Membership includes rabbis from every denomination, although one independent observer said he noticed only a couple of Orthodox rabbis on the list. More than 300 rabbis were part of the group initially, and Bob said another 125 signed on since it became public last week — including Michelle Obama’s rabbi cousin, Capers Funnye.

The Democratic Party and the Obama campaign have made a special effort during the campaign to reach out to faith groups, but Jewish Democratic operative Matt Dorf said the organization and its missive is better seen as part of another strategy.

The Democratic goal is to reach persuadable Jewish voters through the testimony of people in “positions of influence” in the Jewish community — rabbis, Jewish members of Congress and other well-known Jewish figures such as former New York Mayor Ed Koch.

Dan Shapiro, the Jewish outreach director for the Obama campaign, said his team is “delighted to have leaders with credibility” in the Jewish community come forward to “make a difference.”

One rabbi familiar with politics welcomed the rabbinical group.

“I endorse Rabbis for Obama and I endorse Rabbis for McCain,” said Rabbi Steve Gutow, the executive director of the Jewish Council for Public Affairs. “I believe religious people ought to be engaged in the public world.”

Anti-Defamation League national director Abraham Foxman, who has been critical of mixing religion and politics, said he was OK with the group. Rabbis don’t have to give up their rights, he said.

As long as they’re not endorsing candidates from the pulpit, Foxman said, “I don’t have a problem with it.”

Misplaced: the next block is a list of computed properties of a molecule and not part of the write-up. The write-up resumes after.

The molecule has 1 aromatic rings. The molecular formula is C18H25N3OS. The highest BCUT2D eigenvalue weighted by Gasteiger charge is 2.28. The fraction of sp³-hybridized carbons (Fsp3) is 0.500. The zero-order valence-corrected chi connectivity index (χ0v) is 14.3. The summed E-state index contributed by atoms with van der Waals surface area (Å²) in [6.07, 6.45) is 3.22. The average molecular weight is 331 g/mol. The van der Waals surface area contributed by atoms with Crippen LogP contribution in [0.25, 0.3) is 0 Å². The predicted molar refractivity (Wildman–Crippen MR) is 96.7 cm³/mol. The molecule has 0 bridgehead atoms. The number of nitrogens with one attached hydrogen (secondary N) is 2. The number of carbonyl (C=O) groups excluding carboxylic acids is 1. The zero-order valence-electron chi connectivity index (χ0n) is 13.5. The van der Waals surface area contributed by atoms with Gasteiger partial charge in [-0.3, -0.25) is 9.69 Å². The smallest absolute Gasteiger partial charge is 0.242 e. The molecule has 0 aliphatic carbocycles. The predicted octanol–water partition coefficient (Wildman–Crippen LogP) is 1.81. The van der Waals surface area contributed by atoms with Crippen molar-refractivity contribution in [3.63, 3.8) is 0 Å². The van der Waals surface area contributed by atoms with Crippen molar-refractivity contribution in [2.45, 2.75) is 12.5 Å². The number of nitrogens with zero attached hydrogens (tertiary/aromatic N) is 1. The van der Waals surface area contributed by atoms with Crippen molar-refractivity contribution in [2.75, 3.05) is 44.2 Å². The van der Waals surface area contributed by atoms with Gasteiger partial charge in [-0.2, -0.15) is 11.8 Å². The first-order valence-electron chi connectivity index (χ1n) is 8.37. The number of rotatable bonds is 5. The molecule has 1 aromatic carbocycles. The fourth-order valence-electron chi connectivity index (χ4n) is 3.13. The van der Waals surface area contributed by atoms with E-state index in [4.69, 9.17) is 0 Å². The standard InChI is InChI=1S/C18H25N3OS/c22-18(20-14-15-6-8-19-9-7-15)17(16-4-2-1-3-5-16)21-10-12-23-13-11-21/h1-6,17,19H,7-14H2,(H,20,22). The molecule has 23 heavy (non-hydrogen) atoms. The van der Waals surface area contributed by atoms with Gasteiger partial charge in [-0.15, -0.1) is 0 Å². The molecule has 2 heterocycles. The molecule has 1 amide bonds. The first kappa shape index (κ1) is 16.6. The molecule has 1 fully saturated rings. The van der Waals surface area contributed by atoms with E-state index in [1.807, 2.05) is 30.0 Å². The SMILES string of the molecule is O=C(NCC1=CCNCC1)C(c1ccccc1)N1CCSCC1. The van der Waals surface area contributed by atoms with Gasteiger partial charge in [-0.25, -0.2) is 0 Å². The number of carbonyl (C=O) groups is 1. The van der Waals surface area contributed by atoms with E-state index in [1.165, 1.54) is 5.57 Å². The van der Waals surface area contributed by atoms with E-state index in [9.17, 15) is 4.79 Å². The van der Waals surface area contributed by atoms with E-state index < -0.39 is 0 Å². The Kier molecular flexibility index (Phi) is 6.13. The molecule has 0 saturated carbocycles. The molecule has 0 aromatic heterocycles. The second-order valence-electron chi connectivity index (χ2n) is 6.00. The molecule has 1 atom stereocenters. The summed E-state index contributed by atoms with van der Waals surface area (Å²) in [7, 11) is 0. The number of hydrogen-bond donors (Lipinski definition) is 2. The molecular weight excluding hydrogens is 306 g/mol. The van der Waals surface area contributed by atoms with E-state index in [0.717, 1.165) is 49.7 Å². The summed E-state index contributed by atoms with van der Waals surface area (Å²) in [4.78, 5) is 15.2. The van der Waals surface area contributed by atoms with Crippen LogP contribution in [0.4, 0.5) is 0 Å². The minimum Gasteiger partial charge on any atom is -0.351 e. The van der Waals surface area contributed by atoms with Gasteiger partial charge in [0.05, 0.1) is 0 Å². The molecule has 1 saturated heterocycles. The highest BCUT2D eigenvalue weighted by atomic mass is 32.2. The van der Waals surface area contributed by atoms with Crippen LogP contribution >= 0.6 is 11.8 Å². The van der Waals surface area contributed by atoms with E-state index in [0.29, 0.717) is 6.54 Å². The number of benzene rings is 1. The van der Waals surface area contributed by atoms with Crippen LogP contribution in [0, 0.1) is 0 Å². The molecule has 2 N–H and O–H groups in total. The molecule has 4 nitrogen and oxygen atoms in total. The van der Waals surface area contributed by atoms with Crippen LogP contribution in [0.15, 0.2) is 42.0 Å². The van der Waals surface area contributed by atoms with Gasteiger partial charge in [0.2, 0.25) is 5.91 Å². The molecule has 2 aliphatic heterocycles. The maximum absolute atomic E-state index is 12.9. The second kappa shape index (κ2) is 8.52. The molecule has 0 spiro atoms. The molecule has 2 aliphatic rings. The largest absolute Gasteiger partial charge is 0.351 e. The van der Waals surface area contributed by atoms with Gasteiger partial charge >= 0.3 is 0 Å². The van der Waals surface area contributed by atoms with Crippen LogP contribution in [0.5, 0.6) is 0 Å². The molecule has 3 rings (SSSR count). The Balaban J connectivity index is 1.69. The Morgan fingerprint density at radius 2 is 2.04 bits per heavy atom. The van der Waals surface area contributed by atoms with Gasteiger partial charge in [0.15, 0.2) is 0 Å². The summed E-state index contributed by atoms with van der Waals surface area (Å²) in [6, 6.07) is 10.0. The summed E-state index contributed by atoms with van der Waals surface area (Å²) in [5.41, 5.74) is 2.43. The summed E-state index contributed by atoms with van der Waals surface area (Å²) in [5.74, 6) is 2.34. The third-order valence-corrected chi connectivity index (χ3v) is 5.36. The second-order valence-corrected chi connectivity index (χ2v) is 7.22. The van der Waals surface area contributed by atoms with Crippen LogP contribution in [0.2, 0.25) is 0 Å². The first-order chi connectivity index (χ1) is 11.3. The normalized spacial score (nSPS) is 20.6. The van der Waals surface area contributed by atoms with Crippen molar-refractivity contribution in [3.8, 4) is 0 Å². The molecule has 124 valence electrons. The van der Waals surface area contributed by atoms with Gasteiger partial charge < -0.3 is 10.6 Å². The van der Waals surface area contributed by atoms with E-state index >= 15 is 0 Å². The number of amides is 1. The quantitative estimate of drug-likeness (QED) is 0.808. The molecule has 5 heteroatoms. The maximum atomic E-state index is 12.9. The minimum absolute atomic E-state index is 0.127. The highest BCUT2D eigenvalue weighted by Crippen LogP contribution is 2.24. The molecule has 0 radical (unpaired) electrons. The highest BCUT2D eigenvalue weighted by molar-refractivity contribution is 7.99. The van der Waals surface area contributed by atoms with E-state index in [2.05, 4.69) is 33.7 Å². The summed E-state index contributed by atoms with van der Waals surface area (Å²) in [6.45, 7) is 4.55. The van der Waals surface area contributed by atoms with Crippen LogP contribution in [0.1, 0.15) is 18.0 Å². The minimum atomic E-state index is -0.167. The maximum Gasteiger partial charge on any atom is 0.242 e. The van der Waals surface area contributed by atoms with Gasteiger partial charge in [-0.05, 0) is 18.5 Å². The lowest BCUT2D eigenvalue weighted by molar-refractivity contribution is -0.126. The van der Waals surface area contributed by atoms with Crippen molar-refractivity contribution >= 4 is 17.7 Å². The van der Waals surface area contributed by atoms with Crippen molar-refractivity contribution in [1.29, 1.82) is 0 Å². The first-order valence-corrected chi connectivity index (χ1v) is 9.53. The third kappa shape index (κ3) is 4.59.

Not all rabbis feel comfortable with publicly endorsing a candidate.

“I feel my personal political views are personal,” said Rabbi Steve Wernick of Temple Adath Israel in Merion Station, Pa., a suburb of Philadelphia.

A complete list of signatories can be found at rabbisforobama.com.

VIDEO: Mayor Bloomberg urges Florida Jews to fight Obama rumors


New York City Mayor Michael Bloomberg urged Jewish voters in Florida to disregard damaging rumors about presumptive Democratic presidential candidate Barack Obama. Dean Reynolds reports.

 

AUDIO: Iranian American Jews — Death and violence in the community (taboo?)


Local Iranian Jewish community leaders on recent incidents of violence in the community and the traditional taboo on discussing the topic.

http://jewishjournal.com/audio/IAJPodCast20080429.mp3

From Karmel Melamed’s Iranian American Jews blog.

Change of Command on ‘Commander in Chief’


Was it sex, TV politics or controversial opinions about the Middle East? Or something else entirely?

News reports and sources cite conflicting reasons why Israeli-born Rod Lurie was booted or departed as show-runner of the successful new ABC drama, “Commander in Chief,” about the first female president of the United States. Lurie, the show’s creator, was replaced by TV veteran Steven Bochco (“NYPD Blue,” “L.A. Law”) last week — a highly unusual move on a show that is doing so well in the ratings.